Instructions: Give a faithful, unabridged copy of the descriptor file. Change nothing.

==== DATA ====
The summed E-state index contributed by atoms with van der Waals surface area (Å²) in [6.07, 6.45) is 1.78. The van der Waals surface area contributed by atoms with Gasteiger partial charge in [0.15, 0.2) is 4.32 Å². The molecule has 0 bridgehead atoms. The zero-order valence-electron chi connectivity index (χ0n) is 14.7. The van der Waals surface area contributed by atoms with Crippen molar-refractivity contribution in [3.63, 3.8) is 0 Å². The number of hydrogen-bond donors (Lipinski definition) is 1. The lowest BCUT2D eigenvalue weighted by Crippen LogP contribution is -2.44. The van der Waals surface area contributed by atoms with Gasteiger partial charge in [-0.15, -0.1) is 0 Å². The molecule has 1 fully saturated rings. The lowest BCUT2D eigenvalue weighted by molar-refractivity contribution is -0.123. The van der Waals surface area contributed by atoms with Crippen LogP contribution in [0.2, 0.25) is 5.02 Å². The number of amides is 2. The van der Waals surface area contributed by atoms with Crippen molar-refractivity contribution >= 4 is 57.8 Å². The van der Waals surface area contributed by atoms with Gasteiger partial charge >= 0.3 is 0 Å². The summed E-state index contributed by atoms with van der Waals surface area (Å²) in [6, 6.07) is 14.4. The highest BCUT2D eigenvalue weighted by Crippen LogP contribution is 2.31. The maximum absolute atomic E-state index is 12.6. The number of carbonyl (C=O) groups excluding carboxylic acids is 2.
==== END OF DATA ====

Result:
The summed E-state index contributed by atoms with van der Waals surface area (Å²) in [6.07, 6.45) is 1.78. The van der Waals surface area contributed by atoms with Gasteiger partial charge in [0.15, 0.2) is 4.32 Å². The molecule has 0 bridgehead atoms. The zero-order valence-electron chi connectivity index (χ0n) is 14.7. The van der Waals surface area contributed by atoms with Crippen molar-refractivity contribution in [3.63, 3.8) is 0 Å². The number of hydrogen-bond donors (Lipinski definition) is 1. The lowest BCUT2D eigenvalue weighted by Crippen LogP contribution is -2.44. The van der Waals surface area contributed by atoms with Gasteiger partial charge in [-0.15, -0.1) is 0 Å². The molecule has 1 fully saturated rings. The lowest BCUT2D eigenvalue weighted by molar-refractivity contribution is -0.123. The van der Waals surface area contributed by atoms with Crippen LogP contribution in [0.2, 0.25) is 5.02 Å². The number of amides is 2. The van der Waals surface area contributed by atoms with Crippen molar-refractivity contribution >= 4 is 57.8 Å². The van der Waals surface area contributed by atoms with Gasteiger partial charge >= 0.3 is 0 Å². The summed E-state index contributed by atoms with van der Waals surface area (Å²) in [6, 6.07) is 14.4. The highest BCUT2D eigenvalue weighted by Crippen LogP contribution is 2.31. The maximum absolute atomic E-state index is 12.6. The number of carbonyl (C=O) groups excluding carboxylic acids is 2.